MindfulNYU Founder Refuses to Leave the Present

Yael Shy is the founder and director of MindfulNYU.

via nyu.edu

Yael Shy is the founder and director of MindfulNYU.

By Sarah Ellis, Contributing Writer

Is there a difference between living and being truly alive? For Yael Shy, senior director of Global Center for Academic and Spiritual Life, the answer lies in meditation.

Shy struggled with crippling anxiety before signing up for a silent retreat that turned her world upside down. After immersing herself in the Zen Buddhist tradition of meditation, she discovered the ways mindfulness could help young people stay present and connected. Shy founded MindfulNYU, the largest campus-wide meditation initiative in the country. Her book, “What Now? Meditation for your Twenties and Beyond,” came out in last November.

WSN: Tell us about your religious background. Did you grow up believing in a religion?

Yael Shy: I grew up pretty observant Jewish, and my mother is a rabbi. Judaism was always a wonderful, deep part of my life. College is when I first went on a Jewish silent meditation retreat, and that was my first entry into meditation. It was not until years later that I started to learn more about Buddhism and dig deeper. I still feel like I live in both worlds, but they work together beautifully and enrich my life in a very meaningful way.

WSN: And I know you had a bit of a breaking point, which is what led you to meditation.

YS: I was totally transformed by the retreat. I remember standing on a corner when it was freezing cold in New York, and the wind was coming in as I was waiting for a bus. But what if instead of thinking, “I hate the cold,” and struggling against it, I thought, “What is cold?” I could get very molecular, feel the coldness on my cheek. Life opened up in a way I hadn’t ever experienced before.

WSN: How would you frame that idea within the larger concept of mindfulness?

YS: Mindfulness is this practice of inhabiting our lives. We live in a world where we’re constantly planning the future, or constantly reliving things in the past, or daydreaming and living parallel to our daily existence. We’re watching a movie of our lives instead of dropping into the visceral experience of being alive. Mindfulness practices help us to drop into what is actually happening now.

WSN: And why is this especially important for young people?

YS: Young people are facing higher levels of anxiety and isolation than ever before, maybe as a result of social media and cellphone use. Even though we’re super connected electronically, it’s promoting an image that does not help us really feel our lives in the world. It causes a lot of suffering and anxiety and pain.

WSN: You write a lot about “waking up to your life” and being present in the world. How can we find balance in a world that expects us to be so digitally connected?

YS: In many fields, you can’t abandon your social media presence. It’s a matter of thinking, “How can I build in different ways to find who I really am?” I try to take a pause from scrolling and say, “Am I trying to escape something? Am I trying not to feel what I’m feeling right now by getting lost in this universe?” Just take those moments to check in, put the phone down for a minute and really be with yourself.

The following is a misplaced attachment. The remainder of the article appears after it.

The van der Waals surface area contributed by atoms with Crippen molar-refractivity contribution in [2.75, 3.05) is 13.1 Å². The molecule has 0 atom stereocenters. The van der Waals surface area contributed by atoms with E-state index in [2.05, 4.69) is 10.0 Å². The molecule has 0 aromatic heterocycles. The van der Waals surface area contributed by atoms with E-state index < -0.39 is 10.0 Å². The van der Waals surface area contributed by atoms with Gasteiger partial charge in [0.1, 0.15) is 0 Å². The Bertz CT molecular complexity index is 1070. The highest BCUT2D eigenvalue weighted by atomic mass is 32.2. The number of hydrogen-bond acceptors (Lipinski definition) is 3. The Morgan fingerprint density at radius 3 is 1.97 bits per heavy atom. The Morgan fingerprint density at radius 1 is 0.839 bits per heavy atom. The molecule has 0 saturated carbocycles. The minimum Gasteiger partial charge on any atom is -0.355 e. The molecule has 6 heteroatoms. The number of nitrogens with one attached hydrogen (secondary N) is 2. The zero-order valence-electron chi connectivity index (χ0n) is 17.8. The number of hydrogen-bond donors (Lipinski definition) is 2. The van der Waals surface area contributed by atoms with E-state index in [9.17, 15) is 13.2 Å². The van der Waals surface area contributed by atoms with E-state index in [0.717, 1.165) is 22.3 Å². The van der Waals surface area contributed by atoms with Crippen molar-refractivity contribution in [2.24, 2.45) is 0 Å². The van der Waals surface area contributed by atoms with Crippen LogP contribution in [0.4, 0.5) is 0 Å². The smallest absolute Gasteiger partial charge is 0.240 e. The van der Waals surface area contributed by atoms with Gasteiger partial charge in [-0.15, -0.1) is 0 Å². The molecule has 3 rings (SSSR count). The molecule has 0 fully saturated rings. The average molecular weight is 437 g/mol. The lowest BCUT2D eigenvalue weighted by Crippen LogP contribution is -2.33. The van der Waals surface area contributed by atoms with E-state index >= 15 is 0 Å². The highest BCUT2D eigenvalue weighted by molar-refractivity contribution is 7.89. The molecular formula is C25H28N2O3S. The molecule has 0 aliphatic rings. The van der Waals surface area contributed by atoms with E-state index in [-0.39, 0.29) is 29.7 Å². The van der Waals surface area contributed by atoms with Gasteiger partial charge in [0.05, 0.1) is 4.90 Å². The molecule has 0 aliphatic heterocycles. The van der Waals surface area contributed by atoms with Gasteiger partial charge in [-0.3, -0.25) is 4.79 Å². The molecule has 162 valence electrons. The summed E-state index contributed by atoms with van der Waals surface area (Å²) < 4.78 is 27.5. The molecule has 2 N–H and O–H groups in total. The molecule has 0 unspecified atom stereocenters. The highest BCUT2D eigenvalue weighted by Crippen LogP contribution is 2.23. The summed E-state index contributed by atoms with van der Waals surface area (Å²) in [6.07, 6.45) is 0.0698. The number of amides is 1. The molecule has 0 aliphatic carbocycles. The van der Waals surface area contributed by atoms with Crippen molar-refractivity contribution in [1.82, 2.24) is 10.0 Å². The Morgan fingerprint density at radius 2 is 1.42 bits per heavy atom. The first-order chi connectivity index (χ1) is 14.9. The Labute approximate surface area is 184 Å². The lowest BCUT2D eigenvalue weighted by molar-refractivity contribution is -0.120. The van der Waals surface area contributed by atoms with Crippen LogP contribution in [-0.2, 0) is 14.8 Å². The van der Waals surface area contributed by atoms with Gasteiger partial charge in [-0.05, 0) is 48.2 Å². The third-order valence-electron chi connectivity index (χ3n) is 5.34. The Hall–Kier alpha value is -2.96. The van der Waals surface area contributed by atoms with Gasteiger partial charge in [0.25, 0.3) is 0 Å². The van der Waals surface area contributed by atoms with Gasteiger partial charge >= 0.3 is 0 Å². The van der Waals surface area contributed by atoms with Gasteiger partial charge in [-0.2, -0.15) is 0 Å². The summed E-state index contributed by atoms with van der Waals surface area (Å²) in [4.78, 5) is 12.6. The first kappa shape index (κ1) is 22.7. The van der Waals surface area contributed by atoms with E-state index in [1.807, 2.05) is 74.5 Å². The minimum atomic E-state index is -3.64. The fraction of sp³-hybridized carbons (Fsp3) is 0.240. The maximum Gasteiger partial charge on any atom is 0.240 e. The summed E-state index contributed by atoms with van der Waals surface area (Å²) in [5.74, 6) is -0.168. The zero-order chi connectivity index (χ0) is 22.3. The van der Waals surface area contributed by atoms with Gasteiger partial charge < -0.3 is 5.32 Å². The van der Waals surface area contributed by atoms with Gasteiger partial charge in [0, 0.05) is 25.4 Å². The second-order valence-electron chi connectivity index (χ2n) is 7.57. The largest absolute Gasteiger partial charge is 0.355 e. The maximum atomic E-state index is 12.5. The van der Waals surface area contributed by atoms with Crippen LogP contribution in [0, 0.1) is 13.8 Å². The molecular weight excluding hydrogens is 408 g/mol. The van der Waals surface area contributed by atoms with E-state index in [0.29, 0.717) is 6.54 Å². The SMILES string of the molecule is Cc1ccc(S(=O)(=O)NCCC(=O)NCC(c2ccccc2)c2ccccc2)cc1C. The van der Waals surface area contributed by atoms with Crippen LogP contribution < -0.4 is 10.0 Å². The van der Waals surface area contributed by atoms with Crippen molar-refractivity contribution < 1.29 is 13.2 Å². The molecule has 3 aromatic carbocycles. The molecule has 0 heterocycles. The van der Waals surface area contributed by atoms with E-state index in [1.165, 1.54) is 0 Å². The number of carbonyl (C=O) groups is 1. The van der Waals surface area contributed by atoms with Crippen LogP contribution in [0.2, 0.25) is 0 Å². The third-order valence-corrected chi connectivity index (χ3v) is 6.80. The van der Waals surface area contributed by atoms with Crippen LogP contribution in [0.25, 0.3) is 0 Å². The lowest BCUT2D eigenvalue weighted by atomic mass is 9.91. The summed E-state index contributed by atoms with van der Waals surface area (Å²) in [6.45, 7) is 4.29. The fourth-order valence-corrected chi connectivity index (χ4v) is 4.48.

WSN: Do you worry that we’re becoming more and more distant from real life?

YS: It’s almost impossible to say that we’re not. On the other hand, I never like all the hand-wringing about this generation being doomed. There’s not really any going back at this point, so what can we do in this context?

WSN: Any suggestions for how the secular young person can approach meditation?

YS: Buddhism is not necessarily a faith, and in some ways, it’s more of a scientific method. Different traditions have different rituals that start to look like religion, but you can find places that are really very secular. There are plenty of access points for meditation without feeling like you have to take on a religion.

WSN: I love what you write about impermanence, the idea that everything is transient and we have to come to terms with change. Keeping in mind the death we all face can make us appreciate being alive. Can you speak to that?

YS: Knowing that death will come makes you realize, “How am I spending my time? How many hours a day am I on Instagram?” This is really going to happen. It’s not that far away. How do I want to spend my time here?

There’s also the day to day, becoming attuned to this very breath. This breath has a life and a death of its own. Everything changes. I try to watch how much I grasp at things and how much suffering that brings. I’m just trying to be aware of it and remember that everything is going to change. All I can do in the meantime is try to stay open and love what is there to be loved.

WSN: So it’s this process of living fully into the present because nothing beyond that is guaranteed.

YS: Exactly. And before you know it, your entire day, week, life is gone. This is the only thing that’s really true, and you aren’t there for it. This is the life you have. Are you actually showing up?

A version of this article appeared in the Monday, April. 2 print edition. Email Sarah Ellis at [email protected]